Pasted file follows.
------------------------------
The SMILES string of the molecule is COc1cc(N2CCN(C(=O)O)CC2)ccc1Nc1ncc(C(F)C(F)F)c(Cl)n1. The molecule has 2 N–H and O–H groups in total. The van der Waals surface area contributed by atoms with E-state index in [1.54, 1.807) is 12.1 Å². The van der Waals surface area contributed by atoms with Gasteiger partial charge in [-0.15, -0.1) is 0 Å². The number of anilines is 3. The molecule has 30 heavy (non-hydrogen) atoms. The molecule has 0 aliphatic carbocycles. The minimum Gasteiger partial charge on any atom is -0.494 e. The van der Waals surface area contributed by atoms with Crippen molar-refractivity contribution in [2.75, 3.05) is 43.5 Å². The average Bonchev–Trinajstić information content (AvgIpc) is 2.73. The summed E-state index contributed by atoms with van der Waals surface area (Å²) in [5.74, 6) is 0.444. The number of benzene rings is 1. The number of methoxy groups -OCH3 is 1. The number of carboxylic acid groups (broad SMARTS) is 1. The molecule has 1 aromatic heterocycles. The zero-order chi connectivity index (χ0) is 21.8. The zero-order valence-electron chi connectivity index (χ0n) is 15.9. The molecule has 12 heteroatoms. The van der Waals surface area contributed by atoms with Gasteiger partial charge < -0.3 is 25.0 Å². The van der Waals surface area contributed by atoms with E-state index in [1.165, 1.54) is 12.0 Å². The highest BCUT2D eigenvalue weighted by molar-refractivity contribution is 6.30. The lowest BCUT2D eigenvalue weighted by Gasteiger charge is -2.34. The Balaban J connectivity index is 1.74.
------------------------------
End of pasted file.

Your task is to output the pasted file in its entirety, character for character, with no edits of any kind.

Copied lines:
The SMILES string of the molecule is COc1cc(N2CCN(C(=O)O)CC2)ccc1Nc1ncc(C(F)C(F)F)c(Cl)n1. The molecule has 2 N–H and O–H groups in total. The van der Waals surface area contributed by atoms with E-state index in [1.54, 1.807) is 12.1 Å². The van der Waals surface area contributed by atoms with Gasteiger partial charge in [-0.15, -0.1) is 0 Å². The number of anilines is 3. The molecule has 30 heavy (non-hydrogen) atoms. The molecule has 0 aliphatic carbocycles. The minimum Gasteiger partial charge on any atom is -0.494 e. The van der Waals surface area contributed by atoms with Crippen molar-refractivity contribution in [2.75, 3.05) is 43.5 Å². The average Bonchev–Trinajstić information content (AvgIpc) is 2.73. The summed E-state index contributed by atoms with van der Waals surface area (Å²) in [5.74, 6) is 0.444. The number of benzene rings is 1. The number of methoxy groups -OCH3 is 1. The number of carboxylic acid groups (broad SMARTS) is 1. The molecule has 1 aromatic heterocycles. The zero-order chi connectivity index (χ0) is 21.8. The zero-order valence-electron chi connectivity index (χ0n) is 15.9. The molecule has 12 heteroatoms. The van der Waals surface area contributed by atoms with Gasteiger partial charge < -0.3 is 25.0 Å². The van der Waals surface area contributed by atoms with E-state index in [1.165, 1.54) is 12.0 Å². The highest BCUT2D eigenvalue weighted by molar-refractivity contribution is 6.30. The lowest BCUT2D eigenvalue weighted by Gasteiger charge is -2.34. The Balaban J connectivity index is 1.74.